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Approaches for Modeling Vertical Distribution of Maximum Knot Size in Black Spruce: A Comparison of Fixed- and Mixed-Effects Nonlinear Models

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Both linear and nonlinear hierarchical mixed-effects models have been used in recent years to analyze nested data sets. These types of models are effective for partitioning variance between hierarchical levels and increasing model flexibility. Models of knot size and distribution have been developed for several commercially important conifer species. Modeling knots is particularly amendable to the mixed-models approach as they are inherently nested at multiple levels including the individual whorl, tree, and stand levels. Although mixed models are effective for addressing hierarchical nesting of data, in this study we contend that improvements achieved by inclusion of mixed effects can be effectively negated with the use of an appropriate model form. This contention is presented as a case study on the development of a maximum knot size model for plantation-grown black spruce in Ontario (Picea mariana [Mill.] BSP). With a naive and simple model form, the nonlinear mixed-effects approach was significantly superior to comparable generalized nonlinear models as the root mean square error was 16% lower. In contrast, when a model form that accounted for primary covariates with a robust model form was used, difference in root mean square error between nonlinear mixed-effects and generalized nonlinear models was approximately 6%. In addition, graphic techniques for exploring distributions of random effects are presented and discussed. Mixed models are effective tools, but, as illustrated by this case study, their limitations need to be recognized and use of mixed models should not precede development of sound model forms.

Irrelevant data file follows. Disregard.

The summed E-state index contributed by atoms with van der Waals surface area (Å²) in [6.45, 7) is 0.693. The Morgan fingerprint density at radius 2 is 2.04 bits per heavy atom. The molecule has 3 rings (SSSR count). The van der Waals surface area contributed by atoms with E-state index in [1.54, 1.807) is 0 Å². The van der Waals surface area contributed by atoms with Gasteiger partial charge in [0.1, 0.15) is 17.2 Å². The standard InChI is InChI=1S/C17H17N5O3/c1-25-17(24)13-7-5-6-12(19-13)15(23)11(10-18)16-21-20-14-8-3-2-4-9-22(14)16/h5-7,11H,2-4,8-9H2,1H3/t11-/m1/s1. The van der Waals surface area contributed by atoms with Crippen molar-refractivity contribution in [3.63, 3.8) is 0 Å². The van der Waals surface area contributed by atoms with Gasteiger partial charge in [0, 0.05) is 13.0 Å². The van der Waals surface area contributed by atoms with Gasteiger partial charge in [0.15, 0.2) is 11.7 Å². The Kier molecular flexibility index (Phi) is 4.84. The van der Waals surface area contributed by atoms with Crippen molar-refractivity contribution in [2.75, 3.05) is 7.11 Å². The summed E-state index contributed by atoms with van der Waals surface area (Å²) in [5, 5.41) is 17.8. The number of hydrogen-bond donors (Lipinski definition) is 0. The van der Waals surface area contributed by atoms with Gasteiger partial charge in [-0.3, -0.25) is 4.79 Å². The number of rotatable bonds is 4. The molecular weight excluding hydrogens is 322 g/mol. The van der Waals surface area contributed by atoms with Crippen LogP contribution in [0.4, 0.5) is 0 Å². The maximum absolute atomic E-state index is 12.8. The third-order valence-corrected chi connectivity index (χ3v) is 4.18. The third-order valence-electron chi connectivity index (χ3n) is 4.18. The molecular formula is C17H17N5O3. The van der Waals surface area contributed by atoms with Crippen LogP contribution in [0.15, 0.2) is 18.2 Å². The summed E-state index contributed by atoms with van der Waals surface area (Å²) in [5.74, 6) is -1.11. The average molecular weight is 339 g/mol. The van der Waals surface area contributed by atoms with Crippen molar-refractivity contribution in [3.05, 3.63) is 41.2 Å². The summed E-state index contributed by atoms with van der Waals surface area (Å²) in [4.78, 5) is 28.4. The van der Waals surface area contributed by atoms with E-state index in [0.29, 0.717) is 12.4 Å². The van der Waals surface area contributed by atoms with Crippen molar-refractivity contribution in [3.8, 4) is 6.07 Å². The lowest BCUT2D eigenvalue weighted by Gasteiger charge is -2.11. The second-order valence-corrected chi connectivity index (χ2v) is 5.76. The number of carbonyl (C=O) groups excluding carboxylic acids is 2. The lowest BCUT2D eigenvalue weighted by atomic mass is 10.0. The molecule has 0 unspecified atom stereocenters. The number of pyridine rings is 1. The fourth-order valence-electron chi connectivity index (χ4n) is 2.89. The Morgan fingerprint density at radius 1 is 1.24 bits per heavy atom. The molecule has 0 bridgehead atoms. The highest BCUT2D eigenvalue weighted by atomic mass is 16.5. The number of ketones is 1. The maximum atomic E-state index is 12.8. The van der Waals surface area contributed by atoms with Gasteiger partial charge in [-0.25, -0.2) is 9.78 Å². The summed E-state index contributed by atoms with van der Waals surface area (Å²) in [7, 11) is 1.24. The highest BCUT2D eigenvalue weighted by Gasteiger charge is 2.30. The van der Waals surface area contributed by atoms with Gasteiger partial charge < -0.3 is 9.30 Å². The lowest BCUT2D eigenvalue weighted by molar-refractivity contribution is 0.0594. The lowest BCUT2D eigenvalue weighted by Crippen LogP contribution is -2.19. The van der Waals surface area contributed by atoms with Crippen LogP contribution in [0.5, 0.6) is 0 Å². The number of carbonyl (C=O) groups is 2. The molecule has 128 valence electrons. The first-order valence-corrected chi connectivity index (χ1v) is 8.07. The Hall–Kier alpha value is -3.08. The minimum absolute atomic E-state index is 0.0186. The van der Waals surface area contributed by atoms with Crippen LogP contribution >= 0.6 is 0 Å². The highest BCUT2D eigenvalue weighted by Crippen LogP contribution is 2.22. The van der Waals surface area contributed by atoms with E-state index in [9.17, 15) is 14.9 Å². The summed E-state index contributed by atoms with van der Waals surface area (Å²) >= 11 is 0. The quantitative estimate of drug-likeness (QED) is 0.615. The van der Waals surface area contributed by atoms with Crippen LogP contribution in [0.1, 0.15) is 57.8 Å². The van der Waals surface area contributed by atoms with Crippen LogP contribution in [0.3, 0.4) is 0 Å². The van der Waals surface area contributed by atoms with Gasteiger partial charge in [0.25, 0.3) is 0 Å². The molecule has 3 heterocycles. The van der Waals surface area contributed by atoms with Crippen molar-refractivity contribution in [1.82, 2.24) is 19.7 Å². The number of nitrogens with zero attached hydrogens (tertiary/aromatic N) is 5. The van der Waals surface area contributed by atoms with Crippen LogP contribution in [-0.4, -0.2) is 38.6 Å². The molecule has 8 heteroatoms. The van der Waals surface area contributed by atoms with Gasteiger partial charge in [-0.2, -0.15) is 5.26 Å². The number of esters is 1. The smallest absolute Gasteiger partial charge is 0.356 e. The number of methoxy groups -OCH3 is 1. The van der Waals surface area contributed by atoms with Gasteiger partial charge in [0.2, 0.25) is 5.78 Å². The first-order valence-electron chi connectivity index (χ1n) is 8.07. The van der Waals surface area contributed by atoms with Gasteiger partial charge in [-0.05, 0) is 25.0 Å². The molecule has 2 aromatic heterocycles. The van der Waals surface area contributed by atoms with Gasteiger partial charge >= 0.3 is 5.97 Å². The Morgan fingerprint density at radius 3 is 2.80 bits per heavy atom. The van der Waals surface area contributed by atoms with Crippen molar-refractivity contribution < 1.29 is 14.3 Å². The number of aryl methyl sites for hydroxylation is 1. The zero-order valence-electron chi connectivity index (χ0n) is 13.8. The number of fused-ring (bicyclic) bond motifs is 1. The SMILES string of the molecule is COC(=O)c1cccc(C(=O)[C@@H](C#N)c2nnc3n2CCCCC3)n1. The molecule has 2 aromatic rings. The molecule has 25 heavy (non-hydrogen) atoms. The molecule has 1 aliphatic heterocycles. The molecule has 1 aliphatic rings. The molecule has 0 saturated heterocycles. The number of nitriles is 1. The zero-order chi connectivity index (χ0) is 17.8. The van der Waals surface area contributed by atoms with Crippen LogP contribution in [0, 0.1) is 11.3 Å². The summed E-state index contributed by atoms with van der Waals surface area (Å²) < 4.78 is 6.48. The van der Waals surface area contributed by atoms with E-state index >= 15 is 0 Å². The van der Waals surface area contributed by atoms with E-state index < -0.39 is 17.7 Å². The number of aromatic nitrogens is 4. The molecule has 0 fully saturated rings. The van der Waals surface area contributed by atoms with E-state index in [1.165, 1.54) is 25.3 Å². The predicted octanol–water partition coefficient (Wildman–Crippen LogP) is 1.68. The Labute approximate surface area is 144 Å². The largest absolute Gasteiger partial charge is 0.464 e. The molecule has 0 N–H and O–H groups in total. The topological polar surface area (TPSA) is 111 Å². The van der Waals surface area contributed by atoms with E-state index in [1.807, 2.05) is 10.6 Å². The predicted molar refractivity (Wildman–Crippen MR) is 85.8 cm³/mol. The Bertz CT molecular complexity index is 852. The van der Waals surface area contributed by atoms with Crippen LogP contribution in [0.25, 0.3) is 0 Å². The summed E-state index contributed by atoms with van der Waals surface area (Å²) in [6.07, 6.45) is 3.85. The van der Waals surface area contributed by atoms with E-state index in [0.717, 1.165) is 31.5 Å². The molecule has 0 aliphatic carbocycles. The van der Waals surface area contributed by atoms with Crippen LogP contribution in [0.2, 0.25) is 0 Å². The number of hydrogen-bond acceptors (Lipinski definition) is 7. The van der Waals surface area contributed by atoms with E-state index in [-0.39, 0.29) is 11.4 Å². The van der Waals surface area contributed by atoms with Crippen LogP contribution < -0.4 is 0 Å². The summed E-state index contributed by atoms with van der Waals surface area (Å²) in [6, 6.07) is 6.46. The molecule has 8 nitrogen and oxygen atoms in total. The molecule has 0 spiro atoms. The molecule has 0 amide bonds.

Keywords: branch modeling; general; knot modeling; nonlinear least squares; nonlinear mixed effect models; residual analysis

Document Type: Research Article

Publication date: 2009-06-01

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  • Forest Science is a peer-reviewed journal publishing fundamental and applied research that explores all aspects of natural and social sciences as they apply to the function and management of the forested ecosystems of the world. Topics include silviculture, forest management, biometrics, economics, entomology & pathology, fire & fuels management, forest ecology, genetics & tree improvement, geospatial technologies, harvesting & utilization, landscape ecology, operations research, forest policy, physiology, recreation, social sciences, soils & hydrology, and wildlife management.
    Forest Science is published bimonthly in February, April, June, August, October, and December.

    2015 Impact Factor: 1.702
    Ranking: 16 of 66 in forestry

    Also published by SAF:
    Journal of Forestry
    Other SAF Publications
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